Stravinsky: The Firebird & Rimsky-Korsakov: Le Coq d’Or
Royal Liverpool Philharmonic Orchestra, Vasily Petrenko
Vasily Petrenko and the Royal Liverpool Philharmonic Orchestra have already proved to be outstanding interpreters of Stravinsky’s ballet music both in concert and on record. An earlier Onyx release entitled Spring met with widespread praise for its searing account of The Rite of Spring. On the latest offering from Onyx we get Stravinsky’s complete Firebird ballet music coupled with the suite from Rimsky-Korsakov’s opera Le Coq d’Or.
As on the aforementioned earlier release, tihis is an imaginative coupling for which all concerned are to be congratulated. In this instance the two works can be regarded as being linked as follows. Igor Stravinsky studied with Nikolai Rimsky-Korsakov, and the older composer’s influence is clearly apparent in Stravinsky’s ballet scores; both of the present works were written at approximately the same time and both works contain fantastic subject matter featuring magical birds and vivid orchestration.
Rimsky-Korsakov’s opera, Le Coq d’Or, was based upon a satirical fairy tale written by Pushkin. It tells the tale of the ill-advised King Dodon, a lazy Tsar incompetent both in war and in his ability to resist the charms of the Queen of Shemakha, who meets his end by being pecked to death by a golden cockerel! Imperial censors demanded cuts to the opera score, which they regarded as subversive, but Rimsky-Korsakov refused and instead he prepared two orchestral excerpts to be expanded into a suite. Unfortunately Rimsky-Korsakov died before the project could be realized and it was left to two his pupils, Steinberg and Glazunov, to complete the suite that opens this CD.This suite is full of the brilliant orchestration, rife with magical colors from strings, woodwinds, harp, brass, and battery, that so typifies much of Rimsky-Korsakov’s output. This is a fine performance which will become a main-stay in my collection besides such classics as those by the Orchestre de la Suisse Romande under Ernest Ansermet and the USSR Symphony Orchestra under Evgeny Svetlanov.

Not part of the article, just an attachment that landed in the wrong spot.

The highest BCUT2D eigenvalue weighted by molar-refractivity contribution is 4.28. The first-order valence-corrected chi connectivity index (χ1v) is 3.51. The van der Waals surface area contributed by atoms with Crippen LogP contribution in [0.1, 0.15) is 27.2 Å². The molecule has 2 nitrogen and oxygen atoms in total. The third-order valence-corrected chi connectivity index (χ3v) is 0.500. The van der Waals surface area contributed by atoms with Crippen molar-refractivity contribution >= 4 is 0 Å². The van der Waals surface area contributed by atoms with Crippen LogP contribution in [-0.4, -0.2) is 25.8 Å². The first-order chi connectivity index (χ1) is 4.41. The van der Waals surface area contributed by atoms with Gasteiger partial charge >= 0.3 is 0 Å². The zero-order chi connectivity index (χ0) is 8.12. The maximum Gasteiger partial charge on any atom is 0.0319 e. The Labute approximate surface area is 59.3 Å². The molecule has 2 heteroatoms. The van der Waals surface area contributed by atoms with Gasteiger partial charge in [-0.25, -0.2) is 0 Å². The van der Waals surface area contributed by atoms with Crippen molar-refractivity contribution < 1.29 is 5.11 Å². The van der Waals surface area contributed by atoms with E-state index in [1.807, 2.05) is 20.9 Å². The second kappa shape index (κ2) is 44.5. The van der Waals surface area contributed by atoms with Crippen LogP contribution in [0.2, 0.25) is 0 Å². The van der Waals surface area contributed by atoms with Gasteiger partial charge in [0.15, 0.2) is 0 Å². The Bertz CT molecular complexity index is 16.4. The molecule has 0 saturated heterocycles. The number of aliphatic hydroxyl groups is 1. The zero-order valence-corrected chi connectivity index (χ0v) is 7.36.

After this fine start to the CD, the performance of the Stravinsky ballet music has something to live up to; and I’m delighted to say that it does so to the extent of stealing the show. To me The Firebird remains full of mystery and Petrenko gets things just right – this is a confident performance right through from the barely audible opening to the stunning, cataclysmic finale. It is an interpretation that is delicate, extrovert and serene at times as the music requires but all the while it is carefully controlled by a conductor who seems to have a natural feel for the flow of this wonderful piece. Stravinsky places many demands on the orchestral soloists and the players in the Royal Liverpool Philharmonic prove to be more than capable in this stand-out performance that happily stands comparison with the outstanding recording from the City of Birmingham Symphony Orchestra conducted by Simon Rattle, recorded back in the 1980s.
The two works on this CD both benefit greatly from the dramatic and colourful playing that Vasily Petrenko conjures forth from the players in the Royal Liverpool Philharmonic Orchestra and all of this has been captured to brilliant effect by Andrew Cornall, the producer, and his team of engineers and editors. Whilst this recording was reviewed in CD quality it nonetheless delivered an outstanding sonic representation of these works that puts this release into the demonstration-worthy category of CDs – one for the audiophiles as well as the music lovers! Couple that with the fine interpretations of both works and you have a winning formula that is worthy of a place in any music collection (or Christmas stocking!). Indeed this is now our top recommendation for Stravinsky’s The Firebird on a single CD.